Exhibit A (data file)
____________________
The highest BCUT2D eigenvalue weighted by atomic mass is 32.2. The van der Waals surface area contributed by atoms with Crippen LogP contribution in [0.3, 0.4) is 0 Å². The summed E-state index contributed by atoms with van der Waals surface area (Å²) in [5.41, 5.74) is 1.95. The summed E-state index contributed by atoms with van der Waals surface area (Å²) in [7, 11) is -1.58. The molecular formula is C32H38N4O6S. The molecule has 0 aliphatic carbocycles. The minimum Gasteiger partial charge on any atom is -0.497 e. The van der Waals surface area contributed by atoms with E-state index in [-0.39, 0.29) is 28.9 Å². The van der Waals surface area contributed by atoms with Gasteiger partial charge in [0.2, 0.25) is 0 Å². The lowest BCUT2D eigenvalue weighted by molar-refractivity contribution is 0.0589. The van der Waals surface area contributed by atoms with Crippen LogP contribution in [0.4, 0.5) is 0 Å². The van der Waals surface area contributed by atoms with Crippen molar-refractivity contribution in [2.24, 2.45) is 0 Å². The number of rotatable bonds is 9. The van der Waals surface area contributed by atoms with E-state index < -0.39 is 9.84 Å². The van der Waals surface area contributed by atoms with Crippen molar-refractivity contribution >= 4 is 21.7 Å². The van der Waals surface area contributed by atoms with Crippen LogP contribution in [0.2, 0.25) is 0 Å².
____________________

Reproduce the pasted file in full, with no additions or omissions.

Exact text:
The highest BCUT2D eigenvalue weighted by atomic mass is 32.2. The van der Waals surface area contributed by atoms with Crippen LogP contribution in [0.3, 0.4) is 0 Å². The summed E-state index contributed by atoms with van der Waals surface area (Å²) in [5.41, 5.74) is 1.95. The summed E-state index contributed by atoms with van der Waals surface area (Å²) in [7, 11) is -1.58. The molecular formula is C32H38N4O6S. The molecule has 0 aliphatic carbocycles. The minimum Gasteiger partial charge on any atom is -0.497 e. The van der Waals surface area contributed by atoms with E-state index in [-0.39, 0.29) is 28.9 Å². The van der Waals surface area contributed by atoms with Gasteiger partial charge in [0.2, 0.25) is 0 Å². The lowest BCUT2D eigenvalue weighted by molar-refractivity contribution is 0.0589. The van der Waals surface area contributed by atoms with Crippen LogP contribution in [0.4, 0.5) is 0 Å². The van der Waals surface area contributed by atoms with Crippen molar-refractivity contribution in [2.24, 2.45) is 0 Å². The number of rotatable bonds is 9. The van der Waals surface area contributed by atoms with E-state index < -0.39 is 9.84 Å². The van der Waals surface area contributed by atoms with Crippen molar-refractivity contribution >= 4 is 21.7 Å². The van der Waals surface area contributed by atoms with Crippen LogP contribution in [0.2, 0.25) is 0 Å².